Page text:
4. Plugins

Lumina® offers a wide variety of plugins which allow the user to customize their desktop experience. Plugins are divided between context menu, desktop, and floating panel plugins.

4.1. Context Menu Plugins

Menu plugins are the options which appear when the user right-clicks on the desktop screen in Lumina®, as seen in Figure 4.1.1. Customize these options by clicking the Start Menu, then Preferences ‣ Configure Desktop ‣ Interface Configuration/Menu.


Fig. 4.1.1 Lumina® Menu Plugins

Add or remove plugins by clicking the plus or minus buttons in the bottom left corner of the window. The arrow buttons in the bottom right allow the user to move plugins up or down in the Quick-Access Menu field, which alters their display order when the desktop is right-clicked. Click Save to immediately implement any changes to the menu.

Three elements are always displayed in the the right-click menu, the current virtual desktop, all shutdown options (with Leave), and adding or pasting directories and files to the desktop with the Desktop Actions option. Figure 4.1.2 shows these options.


Fig. 4.1.2 Menu Plugin Default Menu

The rest of this section explains every customization option available to the user.

4.1.1. Applications


Fig. 4.1.3 Applications

This plugin, shown in Figure 4.1.3 adds an application menu which can be navigated to open any installed application. The Control Panel and Application Management options will always be shown at the top, while the categories of applications are shown underneath.

4.1.2. Custom App


Fig. 4.1.4 Custom Application

The Custom App option, seen in Figure 4.1.4, adds a specific quickstart icon for a single application to the right-click menu. Pictured is the icon for the “About” application, which is displaying current TrueOS® system information.

4.1.3. File Manager


Fig. 4.1.5 File Manager

Opens the user’s home directory within the default file manager, seen in Figure 4.1.5.

4.1.4. JSON Menu

The JSON Menu plugin gives a more advanced user the flexibility to create their own entries into the right-click menu. Selecting the JSON Menu plugin immediately brings up the menu configuration window, seen in Figure 4.1.6.


Fig. 4.1.6 JSON Menu Configuration Window

This window has three fields: Visible Name, Executable, and Icon. Visible Name defines the name of the right-click menu entry. Executable is the path to the custom script to be run for the entry. Icon is optional, but is used to assign a specific icon to the custom script.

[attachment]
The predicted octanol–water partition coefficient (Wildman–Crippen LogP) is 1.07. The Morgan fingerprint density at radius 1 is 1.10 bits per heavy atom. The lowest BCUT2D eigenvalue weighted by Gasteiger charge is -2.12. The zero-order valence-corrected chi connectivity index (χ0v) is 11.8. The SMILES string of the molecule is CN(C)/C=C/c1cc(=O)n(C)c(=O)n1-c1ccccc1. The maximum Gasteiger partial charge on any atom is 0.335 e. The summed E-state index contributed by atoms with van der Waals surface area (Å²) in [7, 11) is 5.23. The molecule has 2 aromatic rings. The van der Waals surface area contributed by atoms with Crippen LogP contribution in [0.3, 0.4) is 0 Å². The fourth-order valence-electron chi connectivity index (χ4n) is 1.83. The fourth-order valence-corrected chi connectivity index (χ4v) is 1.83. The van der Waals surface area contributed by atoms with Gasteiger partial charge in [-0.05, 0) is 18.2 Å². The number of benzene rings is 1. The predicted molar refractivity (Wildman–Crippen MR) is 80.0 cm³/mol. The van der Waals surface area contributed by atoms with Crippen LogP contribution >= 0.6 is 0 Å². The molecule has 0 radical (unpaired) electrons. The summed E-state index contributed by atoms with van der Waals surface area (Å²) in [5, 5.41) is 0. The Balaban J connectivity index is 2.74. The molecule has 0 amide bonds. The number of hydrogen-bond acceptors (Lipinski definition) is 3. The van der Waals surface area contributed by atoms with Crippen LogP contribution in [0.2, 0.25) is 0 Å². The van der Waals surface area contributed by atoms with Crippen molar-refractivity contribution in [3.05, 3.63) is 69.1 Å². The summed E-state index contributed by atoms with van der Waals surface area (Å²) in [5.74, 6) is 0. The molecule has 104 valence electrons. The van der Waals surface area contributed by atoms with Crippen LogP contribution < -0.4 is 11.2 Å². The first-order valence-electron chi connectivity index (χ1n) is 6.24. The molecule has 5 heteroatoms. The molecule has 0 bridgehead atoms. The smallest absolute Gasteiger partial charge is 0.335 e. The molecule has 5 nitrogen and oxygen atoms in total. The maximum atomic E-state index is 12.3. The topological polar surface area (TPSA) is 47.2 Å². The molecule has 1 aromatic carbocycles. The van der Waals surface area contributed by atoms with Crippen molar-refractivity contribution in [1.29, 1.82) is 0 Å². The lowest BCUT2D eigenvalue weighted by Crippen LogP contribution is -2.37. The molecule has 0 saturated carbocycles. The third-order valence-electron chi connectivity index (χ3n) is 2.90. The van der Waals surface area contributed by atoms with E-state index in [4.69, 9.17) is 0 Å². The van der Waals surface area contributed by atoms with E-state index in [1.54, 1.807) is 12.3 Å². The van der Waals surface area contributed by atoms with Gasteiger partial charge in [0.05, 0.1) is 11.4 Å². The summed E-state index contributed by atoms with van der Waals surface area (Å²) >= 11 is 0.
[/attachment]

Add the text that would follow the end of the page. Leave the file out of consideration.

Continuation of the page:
Fig. 4.1.7 JSON Menu Example

For the example in Figure 4.1.7, after completing the configuration window, the resultant display shows the custom script in action. Visible Name appears under Workspace 2, while the executable script has generated the menu of files and folders.

4.1.5. Separator

A Separator, seen in Figure 4.1.2, is simply a horizontal line which can be used to divide entries in the right-click menu. When added to the menu, use the up and down arrows in the plugin selection menu to place the Separator.

4.1.6. Preferences


Fig. 4.1.8 Preferences Shortcut

This plugin, seen in Figure 4.1.8, adds a shortcut to the right-click menu. This shortcut opens a new menu of configuration quicklinks.

4.1.7. Terminal


Fig. 4.1.9 Terminal Shortcut

A shortcut to the default system terminal, seen in Figure 4.1.9.

4.1.8. Window List


Fig. 4.1.10 Window List

This plugin, seen in Figure 4.1.10, adds an entry to the right-click menu which, when hovered over with the mouse, lists all open application windows. This plugin is comparable to a task manager plugin for panels.

4.2. Desktop Plugins

Desktop plugins adds icons or widgets for display on the main screen of the Lumina® Desktop Environment. Click on the default start menu in the lower left of the main desktop screen, then click Preferences ‣ Configure Desktop ‣ Interface Configuration/Desktop.


Fig. 4.2.1 Desktop Plugin Menu

This is the primary menu for configuring desktop plugins, seen in Figure 4.2.1. Click the plus to open a Select Plugin window. The user can choose between the available plugins by opening the drop-down menu and clicking the desired plugin. Once a plugin is chosen, it appears in the Embedded Utilities window.